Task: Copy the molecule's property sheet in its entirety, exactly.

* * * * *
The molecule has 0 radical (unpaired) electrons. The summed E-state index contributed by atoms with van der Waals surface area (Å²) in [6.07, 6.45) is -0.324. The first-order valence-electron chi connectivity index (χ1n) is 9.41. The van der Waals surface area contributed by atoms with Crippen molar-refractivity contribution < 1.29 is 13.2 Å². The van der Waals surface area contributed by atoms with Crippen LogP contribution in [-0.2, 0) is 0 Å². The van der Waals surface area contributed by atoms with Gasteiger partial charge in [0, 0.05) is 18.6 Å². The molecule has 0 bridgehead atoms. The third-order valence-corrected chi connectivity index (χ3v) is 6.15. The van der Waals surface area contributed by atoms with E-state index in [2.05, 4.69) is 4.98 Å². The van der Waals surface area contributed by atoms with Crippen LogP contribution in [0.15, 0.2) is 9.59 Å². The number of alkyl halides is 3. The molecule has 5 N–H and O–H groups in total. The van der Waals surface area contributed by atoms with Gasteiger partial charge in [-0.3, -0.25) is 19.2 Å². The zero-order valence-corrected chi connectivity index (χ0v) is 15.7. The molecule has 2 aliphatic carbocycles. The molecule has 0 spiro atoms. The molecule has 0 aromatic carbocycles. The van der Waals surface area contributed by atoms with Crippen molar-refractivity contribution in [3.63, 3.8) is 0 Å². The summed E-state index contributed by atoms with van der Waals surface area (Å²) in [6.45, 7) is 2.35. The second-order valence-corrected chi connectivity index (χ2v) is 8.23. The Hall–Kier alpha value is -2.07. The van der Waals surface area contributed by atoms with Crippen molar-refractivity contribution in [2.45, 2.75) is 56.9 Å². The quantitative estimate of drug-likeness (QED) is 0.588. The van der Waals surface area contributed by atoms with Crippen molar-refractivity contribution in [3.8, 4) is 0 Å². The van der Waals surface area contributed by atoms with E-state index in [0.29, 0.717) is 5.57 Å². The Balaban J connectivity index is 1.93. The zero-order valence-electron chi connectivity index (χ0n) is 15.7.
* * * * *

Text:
The molecule has 0 radical (unpaired) electrons. The summed E-state index contributed by atoms with van der Waals surface area (Å²) in [6.07, 6.45) is -0.324. The first-order valence-electron chi connectivity index (χ1n) is 9.41. The van der Waals surface area contributed by atoms with Crippen molar-refractivity contribution < 1.29 is 13.2 Å². The van der Waals surface area contributed by atoms with Crippen LogP contribution in [-0.2, 0) is 0 Å². The van der Waals surface area contributed by atoms with Gasteiger partial charge in [0, 0.05) is 18.6 Å². The molecule has 0 bridgehead atoms. The third-order valence-corrected chi connectivity index (χ3v) is 6.15. The van der Waals surface area contributed by atoms with E-state index in [2.05, 4.69) is 4.98 Å². The van der Waals surface area contributed by atoms with Crippen LogP contribution in [0.15, 0.2) is 9.59 Å². The number of alkyl halides is 3. The molecule has 5 N–H and O–H groups in total. The van der Waals surface area contributed by atoms with Gasteiger partial charge in [-0.3, -0.25) is 19.2 Å². The zero-order valence-corrected chi connectivity index (χ0v) is 15.7. The molecule has 2 aliphatic carbocycles. The molecule has 0 spiro atoms. The molecule has 0 aromatic carbocycles. The van der Waals surface area contributed by atoms with Crippen molar-refractivity contribution in [3.63, 3.8) is 0 Å². The summed E-state index contributed by atoms with van der Waals surface area (Å²) in [6.45, 7) is 2.35. The second-order valence-corrected chi connectivity index (χ2v) is 8.23. The Hall–Kier alpha value is -2.07. The van der Waals surface area contributed by atoms with Crippen molar-refractivity contribution in [2.45, 2.75) is 56.9 Å². The quantitative estimate of drug-likeness (QED) is 0.588. The van der Waals surface area contributed by atoms with Crippen molar-refractivity contribution in [3.8, 4) is 0 Å². The van der Waals surface area contributed by atoms with E-state index in [0.29, 0.717) is 5.57 Å². The Balaban J connectivity index is 1.93. The zero-order valence-electron chi connectivity index (χ0n) is 15.7.